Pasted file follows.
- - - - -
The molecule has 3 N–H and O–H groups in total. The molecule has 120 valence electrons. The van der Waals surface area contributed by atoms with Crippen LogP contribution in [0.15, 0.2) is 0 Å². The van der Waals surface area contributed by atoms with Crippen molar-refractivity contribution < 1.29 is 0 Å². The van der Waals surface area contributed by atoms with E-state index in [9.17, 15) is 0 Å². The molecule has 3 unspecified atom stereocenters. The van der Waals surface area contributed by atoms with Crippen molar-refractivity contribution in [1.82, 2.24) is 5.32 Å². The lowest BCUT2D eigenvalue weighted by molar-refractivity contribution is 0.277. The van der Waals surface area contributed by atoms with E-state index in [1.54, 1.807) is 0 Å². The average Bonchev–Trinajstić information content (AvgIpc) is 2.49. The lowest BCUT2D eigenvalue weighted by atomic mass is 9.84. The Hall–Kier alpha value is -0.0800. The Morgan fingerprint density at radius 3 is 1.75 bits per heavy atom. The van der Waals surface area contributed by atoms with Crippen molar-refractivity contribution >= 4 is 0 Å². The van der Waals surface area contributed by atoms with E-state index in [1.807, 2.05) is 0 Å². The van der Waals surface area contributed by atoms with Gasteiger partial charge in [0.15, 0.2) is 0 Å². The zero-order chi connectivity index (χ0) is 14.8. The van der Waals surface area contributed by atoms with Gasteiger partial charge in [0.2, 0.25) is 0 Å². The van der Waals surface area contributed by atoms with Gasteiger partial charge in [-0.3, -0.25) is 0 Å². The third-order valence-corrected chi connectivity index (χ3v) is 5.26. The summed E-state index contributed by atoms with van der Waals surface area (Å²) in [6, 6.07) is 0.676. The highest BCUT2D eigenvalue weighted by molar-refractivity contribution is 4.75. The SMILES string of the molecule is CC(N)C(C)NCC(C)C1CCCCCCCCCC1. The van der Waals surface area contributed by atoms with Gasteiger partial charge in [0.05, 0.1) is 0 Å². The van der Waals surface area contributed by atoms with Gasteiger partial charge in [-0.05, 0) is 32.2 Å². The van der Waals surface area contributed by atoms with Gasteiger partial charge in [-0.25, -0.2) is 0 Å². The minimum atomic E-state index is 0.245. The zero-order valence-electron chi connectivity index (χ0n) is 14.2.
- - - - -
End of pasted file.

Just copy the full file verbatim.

The molecule has 3 N–H and O–H groups in total. The molecule has 120 valence electrons. The van der Waals surface area contributed by atoms with Crippen LogP contribution in [0.15, 0.2) is 0 Å². The van der Waals surface area contributed by atoms with Crippen molar-refractivity contribution < 1.29 is 0 Å². The van der Waals surface area contributed by atoms with E-state index in [9.17, 15) is 0 Å². The molecule has 3 unspecified atom stereocenters. The van der Waals surface area contributed by atoms with Crippen molar-refractivity contribution in [1.82, 2.24) is 5.32 Å². The lowest BCUT2D eigenvalue weighted by molar-refractivity contribution is 0.277. The van der Waals surface area contributed by atoms with E-state index in [1.54, 1.807) is 0 Å². The average Bonchev–Trinajstić information content (AvgIpc) is 2.49. The lowest BCUT2D eigenvalue weighted by atomic mass is 9.84. The Hall–Kier alpha value is -0.0800. The Morgan fingerprint density at radius 3 is 1.75 bits per heavy atom. The van der Waals surface area contributed by atoms with Crippen molar-refractivity contribution >= 4 is 0 Å². The van der Waals surface area contributed by atoms with E-state index in [1.807, 2.05) is 0 Å². The van der Waals surface area contributed by atoms with Gasteiger partial charge in [0.15, 0.2) is 0 Å². The zero-order chi connectivity index (χ0) is 14.8. The van der Waals surface area contributed by atoms with Gasteiger partial charge in [0.2, 0.25) is 0 Å². The van der Waals surface area contributed by atoms with Gasteiger partial charge in [-0.3, -0.25) is 0 Å². The third-order valence-corrected chi connectivity index (χ3v) is 5.26. The summed E-state index contributed by atoms with van der Waals surface area (Å²) in [6, 6.07) is 0.676. The highest BCUT2D eigenvalue weighted by molar-refractivity contribution is 4.75. The SMILES string of the molecule is CC(N)C(C)NCC(C)C1CCCCCCCCCC1. The van der Waals surface area contributed by atoms with Gasteiger partial charge in [0.05, 0.1) is 0 Å². The van der Waals surface area contributed by atoms with Gasteiger partial charge in [-0.05, 0) is 32.2 Å². The van der Waals surface area contributed by atoms with Gasteiger partial charge in [-0.25, -0.2) is 0 Å². The minimum atomic E-state index is 0.245. The zero-order valence-electron chi connectivity index (χ0n) is 14.2.